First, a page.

and now we want to minimise the magnitude squared . Using the properties of the inner product, we find
The last line follows because orthogonality of the functions implies
Now we try to minimise with respect to each of the by setting the derivatives to zero:
so we find that
We should make sure that this is a minimum, not a maximum. This is quite simple—since there’s only one value, we know that this is the only extreme point and that if we added on some really large number to all the then the approximation would obviously be worse. This makes the single extremum a minimum for certain. We could also do the more rigorous second-derivative test, which would also show us that it is a minimum as is a property of the inner product.
This solution for is really a remarkable result. You can put in the trigonometric definitions of the and see that it retrieves the definitions of the Fourier series coefficients way up at the top of this article.
What’s more impressive, however, is that everything we did did not care what the were! In fact, they only had to be an orthogonal basis; the trigonometric functions were just one possibility.
Another valid basis we could have used is made up of polynomials; the monomials themselves aren’t orthogonal under this inner product, but there is a method called the Gram–Schmidt procedure that can be used to turn them into an orthogonal basis. If you do this, you come up with a series of polynomials called the Legendre polynomials. The first few of these are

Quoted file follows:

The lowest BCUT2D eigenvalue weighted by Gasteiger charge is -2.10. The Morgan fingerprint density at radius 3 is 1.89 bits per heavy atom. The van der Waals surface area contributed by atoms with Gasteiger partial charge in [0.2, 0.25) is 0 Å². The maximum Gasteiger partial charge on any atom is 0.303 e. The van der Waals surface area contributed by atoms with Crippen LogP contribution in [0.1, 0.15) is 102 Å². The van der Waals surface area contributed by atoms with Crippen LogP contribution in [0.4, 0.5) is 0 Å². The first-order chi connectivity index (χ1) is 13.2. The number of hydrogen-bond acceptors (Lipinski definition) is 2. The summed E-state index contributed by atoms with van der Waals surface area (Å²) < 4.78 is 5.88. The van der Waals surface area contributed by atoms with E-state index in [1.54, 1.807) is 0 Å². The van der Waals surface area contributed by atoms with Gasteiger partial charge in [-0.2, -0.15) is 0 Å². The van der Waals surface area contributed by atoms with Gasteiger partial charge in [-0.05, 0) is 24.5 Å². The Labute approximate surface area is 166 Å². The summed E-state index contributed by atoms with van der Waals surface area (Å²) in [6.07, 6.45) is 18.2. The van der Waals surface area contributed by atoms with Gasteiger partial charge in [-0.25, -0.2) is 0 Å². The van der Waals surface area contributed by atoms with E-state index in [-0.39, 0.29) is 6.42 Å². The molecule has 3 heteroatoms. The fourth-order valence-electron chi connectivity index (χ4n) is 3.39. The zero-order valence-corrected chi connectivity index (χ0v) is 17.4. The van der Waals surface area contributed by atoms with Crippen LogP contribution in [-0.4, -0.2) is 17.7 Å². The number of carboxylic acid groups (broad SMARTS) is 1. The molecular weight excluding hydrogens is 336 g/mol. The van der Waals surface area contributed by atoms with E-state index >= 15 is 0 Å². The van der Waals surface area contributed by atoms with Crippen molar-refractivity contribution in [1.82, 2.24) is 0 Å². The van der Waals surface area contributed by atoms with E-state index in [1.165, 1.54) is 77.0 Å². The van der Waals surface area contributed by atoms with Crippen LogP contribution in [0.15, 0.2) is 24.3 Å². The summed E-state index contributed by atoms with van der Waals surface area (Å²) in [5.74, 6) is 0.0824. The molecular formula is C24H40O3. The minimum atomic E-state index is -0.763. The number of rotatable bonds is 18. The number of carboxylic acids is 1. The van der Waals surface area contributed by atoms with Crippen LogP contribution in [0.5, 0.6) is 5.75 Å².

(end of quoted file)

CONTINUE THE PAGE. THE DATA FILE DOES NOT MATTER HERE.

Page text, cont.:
These appear in the expansion of the electrostatic potential around a multipole in Cartesian coordinates, and consequently in the spherical harmonic functions, which turn up all over physics.
Now this basis is also orthogonal, so if we want to make a “Fourier–Legendre” series expansion of called
then we already know that the coefficients are defined by
This is why abstract concepts in linear algebra are so useful; with no additional work we gained a whole new method of series expansion!
In the next part of this series, we’ll compare how this new Legendre series expansion behaves in comparison to the Fourier and Taylor series.
This article is the second part of a series. You can find all of the rest of the articles in this series here: